In Pershing Square’s quarterly newsletter released yesterday, August 13, Bill Ackman stated that he is planning an initial public offering of Pershing Square Holdings, Ltd targeted for later this year. The plan is for the closed-end fund to be listed on the London Stock Exchange under the symbol “PSH.”
The reason for the IPO is to help alleviate the risk of investor redemptions. In the letter, Ackman said the following about redemptions:
“Because we are an active, control and influence-oriented investor, we have avoided being fully invested because of the risk of investor redemptions. For example, during 2009, despite a relatively strong 2008 and a 41% net return in 2009, we had to keep a substantial portion of our assets in cash because of the large amount of investor redemptions we received. We will hopefully begin to address this issue with the initial public offering of Pershing Square Holdings, Ltd. (PSH), targeted for later this year, which will increase the amount of our capital that is permanent.”
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- LSE:TPOU 15-Year Financial Data
- The intrinsic value of LSE:TPOU
- Peter Lynch Chart of LSE:TPOU
Over the years, Ackman has kept a negative leverage on his portfolio with an average cash balance of 14 percent of invested capital since inception in 2004. Even without being fully invested, Pershing Capital outperformed the S&P 500 over the past decade by an annual average of 13 percent with annual returns 21 percent after fees compared to 8 percent for the S&P 500. The strategy of the hedge fund is to buy large enough stakes in companies to obtain an activist position. In a downturn, investor redemptions can adversely affect the strategy because the fund would need to reduce its positions in the companies and could end up not having enough shares to maintain its activist control. With permanent capital through a closed-end fund, investors would just sell their shares. The worst-case scenario is that investors would likely be selling for less than net-asset-value (NAV) in a period of heavy selling. Closed-end funds trade according to supply and demand of the security rather than at its NAV.
Daniel Loeb paved the way for Ackman to follow. Loeb had his IPO for his closed-end fund, Third Point Offshore (LSE:TPOU, TPNTF), in 2007. It is listed on the same exchange as Pershing Square Holdings will be listed. Loeb’s timing was perfect as the fund became public just before the Great Recession. In the last quarter of 2008, 778 hedge funds had to liquidate due to redemptions. Loeb and Ackman’s activist strategy makes it critical to maintain their large positions in companies in order to maintain control. Pershing Capital had no problem during this period due to its large cash balance used in preparation of redemptions.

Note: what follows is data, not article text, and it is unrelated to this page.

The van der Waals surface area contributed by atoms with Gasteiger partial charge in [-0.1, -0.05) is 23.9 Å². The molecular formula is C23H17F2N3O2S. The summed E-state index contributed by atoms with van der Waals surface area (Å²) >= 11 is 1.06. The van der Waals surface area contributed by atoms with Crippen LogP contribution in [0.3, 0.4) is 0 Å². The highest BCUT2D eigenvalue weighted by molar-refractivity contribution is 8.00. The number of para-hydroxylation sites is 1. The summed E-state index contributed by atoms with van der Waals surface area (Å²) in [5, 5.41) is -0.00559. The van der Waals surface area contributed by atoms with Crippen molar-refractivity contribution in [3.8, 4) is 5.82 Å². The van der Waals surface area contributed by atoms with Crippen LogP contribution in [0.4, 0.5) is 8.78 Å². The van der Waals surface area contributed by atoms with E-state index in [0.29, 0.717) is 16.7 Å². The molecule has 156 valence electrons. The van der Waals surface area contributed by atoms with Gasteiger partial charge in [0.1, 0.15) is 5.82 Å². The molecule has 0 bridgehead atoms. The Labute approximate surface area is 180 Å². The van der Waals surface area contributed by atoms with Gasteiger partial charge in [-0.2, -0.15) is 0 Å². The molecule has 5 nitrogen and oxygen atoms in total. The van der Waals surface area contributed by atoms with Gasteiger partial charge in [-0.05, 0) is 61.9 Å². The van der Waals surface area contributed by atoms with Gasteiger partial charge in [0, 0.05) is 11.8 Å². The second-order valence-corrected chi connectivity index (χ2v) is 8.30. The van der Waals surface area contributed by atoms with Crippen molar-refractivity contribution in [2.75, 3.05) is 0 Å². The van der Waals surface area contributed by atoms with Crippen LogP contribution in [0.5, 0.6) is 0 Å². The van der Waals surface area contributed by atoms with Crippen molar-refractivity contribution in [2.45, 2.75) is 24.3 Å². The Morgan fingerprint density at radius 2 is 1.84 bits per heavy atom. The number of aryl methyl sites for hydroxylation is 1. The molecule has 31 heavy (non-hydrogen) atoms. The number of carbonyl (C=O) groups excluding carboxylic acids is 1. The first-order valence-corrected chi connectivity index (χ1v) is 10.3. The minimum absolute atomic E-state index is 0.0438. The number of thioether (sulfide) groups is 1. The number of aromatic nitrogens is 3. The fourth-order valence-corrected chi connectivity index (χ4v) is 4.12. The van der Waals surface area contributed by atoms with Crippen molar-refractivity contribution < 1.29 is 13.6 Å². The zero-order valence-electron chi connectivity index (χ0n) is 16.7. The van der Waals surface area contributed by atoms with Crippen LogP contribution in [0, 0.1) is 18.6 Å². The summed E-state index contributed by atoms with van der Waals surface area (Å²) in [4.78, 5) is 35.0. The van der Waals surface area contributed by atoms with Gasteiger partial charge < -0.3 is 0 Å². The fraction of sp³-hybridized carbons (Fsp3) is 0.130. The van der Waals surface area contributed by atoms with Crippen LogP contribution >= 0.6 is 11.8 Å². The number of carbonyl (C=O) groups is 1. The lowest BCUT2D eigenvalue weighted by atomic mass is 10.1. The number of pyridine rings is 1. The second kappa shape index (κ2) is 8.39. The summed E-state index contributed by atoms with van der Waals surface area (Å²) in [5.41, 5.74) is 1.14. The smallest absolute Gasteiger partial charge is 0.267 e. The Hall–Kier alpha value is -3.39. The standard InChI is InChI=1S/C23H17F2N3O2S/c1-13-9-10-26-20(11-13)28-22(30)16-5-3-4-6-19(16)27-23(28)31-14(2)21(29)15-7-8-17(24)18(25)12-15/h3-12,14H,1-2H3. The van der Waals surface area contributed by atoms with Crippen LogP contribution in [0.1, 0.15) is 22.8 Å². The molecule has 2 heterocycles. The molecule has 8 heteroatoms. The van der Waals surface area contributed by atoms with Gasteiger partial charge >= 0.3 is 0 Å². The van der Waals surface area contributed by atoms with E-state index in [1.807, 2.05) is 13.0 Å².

It is very smart of Ackman to make the move to a public company to have permanent capital before the next bear market comes along. Warren Lichtenstein, executive chairman of Steel Partners (SPLP), did not decide to go public until after the redemption requests came flooding in during the fourth quarter of 2008. He had to go through a legal battle to save the hedge fund and bring it public. His average returns from 1990 to 2007 were 22 percent, but investors were rapidly jumping ship when the market crashed. Most of the positions were illiquid and could not be immediately sold. He either had to shut down the fund or go public in order to have permanent capital. Pershing Capital Holdings going public before the next downturn resolves the issues of having to liquidate positions and will allow the fund to maintain its long-term focus.
When the fund comes out, I will likely be looking to buy. As I had mentioned, transactions in closed-end funds do not happen at its NAV so check the NAV before buying to make sure it is not too expensive. Third Point Offshore publishes its monthly NAV on its website, and Pershing Capital Holdings will likely do so as well. Third Point has been selling at a slight discount throughout the year. An issue that I have seen with the Third Point Offshore Fund is a larger than normal bid/ask spread in the U.S. over-the-counter market. Make sure to use limit orders if the same issue arises with Pershing Capital.
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